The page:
Lindsey Wright is fascinated with the potential of emerging educational technologies, particularly the online school, to transform the landscape of learning. She writes about web-based learning, electronic and mobile learning, and the possible future of education.
Tools and How You Use Them
As schools scramble for funding and try to increase the number of technological tools available for students, it's easy to get caught up in technology for technology's sake. Instead, it can be helpful to focus on what the access to this technology actually means for the students and the learning outcomes as a result of the technology. Not all schools should be as technology-laden as online college classes, and this is especially true when we consider the role of educational technology in the field of special education.
Recently, tablet computers like the iPad are beginning to show up in more and more schools. At the college level, they're being given out to incoming students, and meanwhile becoming teaching tools in elementary and middle schools. In some districts pilot programs are being implemented to introduce tablets in special education classrooms, loaded with software to help engage children with communication and autism spectrum disorders.
The goal of using tablets in these classrooms is to allow students to better express their needs. What makes the tablet so useful in this regard? Touch screens are well suited to kids who have trouble with fine motor skills, and are easier to manipulate than writing utensils or even a computer mice. Young students with or without disabilities are also fascinated by the technology and eager to try it out.
Voice Recognition Software
Voice recognition software such as the popular Dragon application is starting to turn up in more and more individual education plans. This software is invaluable to students with learning disabilities such as dyslexia, who can articulate thoughts but have trouble expressing themselves with written words.
Other students who can benefit from this type of technology are those with sensory-processing issues, who have trouble manipulating traditional writing utensils. Instead of falling further behind because of difficulties with writing, students with these types of challenges can instead turn to voice recognition software and dictate essays, research papers, and book reports.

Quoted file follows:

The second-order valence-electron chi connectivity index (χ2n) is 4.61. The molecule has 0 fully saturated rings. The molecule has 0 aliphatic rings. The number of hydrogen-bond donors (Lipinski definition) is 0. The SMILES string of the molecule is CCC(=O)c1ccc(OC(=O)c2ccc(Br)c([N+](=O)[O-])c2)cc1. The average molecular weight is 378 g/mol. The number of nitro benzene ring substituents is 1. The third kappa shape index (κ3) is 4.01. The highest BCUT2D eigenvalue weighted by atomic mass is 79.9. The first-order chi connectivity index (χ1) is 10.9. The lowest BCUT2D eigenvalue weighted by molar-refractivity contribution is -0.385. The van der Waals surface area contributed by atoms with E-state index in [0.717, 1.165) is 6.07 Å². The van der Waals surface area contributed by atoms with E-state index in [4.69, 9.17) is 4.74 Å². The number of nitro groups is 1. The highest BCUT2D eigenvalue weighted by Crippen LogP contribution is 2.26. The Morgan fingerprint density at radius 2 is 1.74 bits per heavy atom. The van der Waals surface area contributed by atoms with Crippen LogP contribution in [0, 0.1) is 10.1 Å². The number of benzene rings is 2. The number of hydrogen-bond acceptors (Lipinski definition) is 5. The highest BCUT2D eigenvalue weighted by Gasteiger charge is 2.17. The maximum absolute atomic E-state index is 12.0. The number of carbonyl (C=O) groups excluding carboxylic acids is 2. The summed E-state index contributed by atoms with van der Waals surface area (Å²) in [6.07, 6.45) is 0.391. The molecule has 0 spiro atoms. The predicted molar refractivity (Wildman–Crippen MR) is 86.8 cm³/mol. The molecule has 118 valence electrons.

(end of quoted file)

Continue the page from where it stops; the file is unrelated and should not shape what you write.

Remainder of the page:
Along similar lines, using digital audio recordings of books is also a great way to engage students who have difficulties reading. The goal here is to allow students the same access to information and education, regardless of disability.
When kids think an activity is fun, they are more likely to participate with gusto. Turning notoriously challenging subjects into games is an excellent way to engage kids and get them excited about subjects like math and science. Using software like IXL and XtraMath, which have built-in rewards like certificates and skill-
ups, lets kids think that they are playing a game when in reality they're practicing and building important math skills.
The customizable nature of these programs makes them ideal for nearly any teaching environment. Students with ADHD or autism spectrum disorders do well with these types of activities, as they tend to be drawn towards the bright imagery and fast-paced action of computer games. Taking advantage of these qualities can help engage students who previously were having difficulty with math.
Games that utilize the principles of physics, such as Angry Birds, can also be good options for the classroom. With this type of game, students don't even realize they're learning science basics. Simple interfaces keep students with sensory issues from being overwhelmed, and they remain engaged by simply having fun. Games like these are excellent for teaching scientific principles to kids with disorders
like autism or cerebral palsy. When kids find out that they can increase their skill at the game by learning more about how physics works, they are more likely to be engaged in classroom activities as well.
Introducing technology simply for the sake of modernizing a classroom is not necessarily going to be beneficial for students. However, breaking down the advantages and seeing which educational and life skills students can obtain through the use of technology tools highlights their importance in today's general education and special education classrooms. Any tool that can engage students otherwise
trapped in their shells can have a powerful impact on those students' future.